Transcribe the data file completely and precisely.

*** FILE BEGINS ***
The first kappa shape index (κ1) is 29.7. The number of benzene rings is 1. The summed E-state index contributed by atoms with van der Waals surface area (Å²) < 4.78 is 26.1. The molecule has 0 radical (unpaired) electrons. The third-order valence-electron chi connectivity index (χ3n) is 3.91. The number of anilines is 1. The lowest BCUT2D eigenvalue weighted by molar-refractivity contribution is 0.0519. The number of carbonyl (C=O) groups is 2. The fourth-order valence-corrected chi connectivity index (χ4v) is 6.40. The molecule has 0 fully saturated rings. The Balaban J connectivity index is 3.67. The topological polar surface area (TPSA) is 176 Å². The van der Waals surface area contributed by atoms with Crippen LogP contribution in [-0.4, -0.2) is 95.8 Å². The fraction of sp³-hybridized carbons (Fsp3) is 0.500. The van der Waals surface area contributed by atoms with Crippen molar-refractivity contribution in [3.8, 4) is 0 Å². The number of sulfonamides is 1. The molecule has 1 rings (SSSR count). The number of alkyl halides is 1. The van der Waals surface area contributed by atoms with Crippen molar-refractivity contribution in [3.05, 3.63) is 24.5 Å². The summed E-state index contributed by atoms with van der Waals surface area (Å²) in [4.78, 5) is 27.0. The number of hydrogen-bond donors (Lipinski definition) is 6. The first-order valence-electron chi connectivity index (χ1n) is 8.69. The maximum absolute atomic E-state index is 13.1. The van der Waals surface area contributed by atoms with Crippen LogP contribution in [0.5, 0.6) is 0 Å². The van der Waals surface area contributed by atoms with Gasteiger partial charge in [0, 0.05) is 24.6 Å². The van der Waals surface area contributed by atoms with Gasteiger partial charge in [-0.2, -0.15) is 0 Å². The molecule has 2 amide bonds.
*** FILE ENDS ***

The first kappa shape index (κ1) is 29.7. The number of benzene rings is 1. The summed E-state index contributed by atoms with van der Waals surface area (Å²) < 4.78 is 26.1. The molecule has 0 radical (unpaired) electrons. The third-order valence-electron chi connectivity index (χ3n) is 3.91. The number of anilines is 1. The lowest BCUT2D eigenvalue weighted by molar-refractivity contribution is 0.0519. The number of carbonyl (C=O) groups is 2. The fourth-order valence-corrected chi connectivity index (χ4v) is 6.40. The molecule has 0 fully saturated rings. The Balaban J connectivity index is 3.67. The topological polar surface area (TPSA) is 176 Å². The van der Waals surface area contributed by atoms with Crippen LogP contribution in [-0.4, -0.2) is 95.8 Å². The fraction of sp³-hybridized carbons (Fsp3) is 0.500. The van der Waals surface area contributed by atoms with Crippen molar-refractivity contribution in [3.8, 4) is 0 Å². The number of sulfonamides is 1. The molecule has 1 rings (SSSR count). The number of alkyl halides is 1. The van der Waals surface area contributed by atoms with Crippen molar-refractivity contribution in [3.05, 3.63) is 24.5 Å². The summed E-state index contributed by atoms with van der Waals surface area (Å²) in [4.78, 5) is 27.0. The number of hydrogen-bond donors (Lipinski definition) is 6. The first-order valence-electron chi connectivity index (χ1n) is 8.69. The maximum absolute atomic E-state index is 13.1. The van der Waals surface area contributed by atoms with Crippen LogP contribution in [0.5, 0.6) is 0 Å². The van der Waals surface area contributed by atoms with Gasteiger partial charge in [0, 0.05) is 24.6 Å². The van der Waals surface area contributed by atoms with Gasteiger partial charge in [-0.2, -0.15) is 0 Å². The molecule has 2 amide bonds.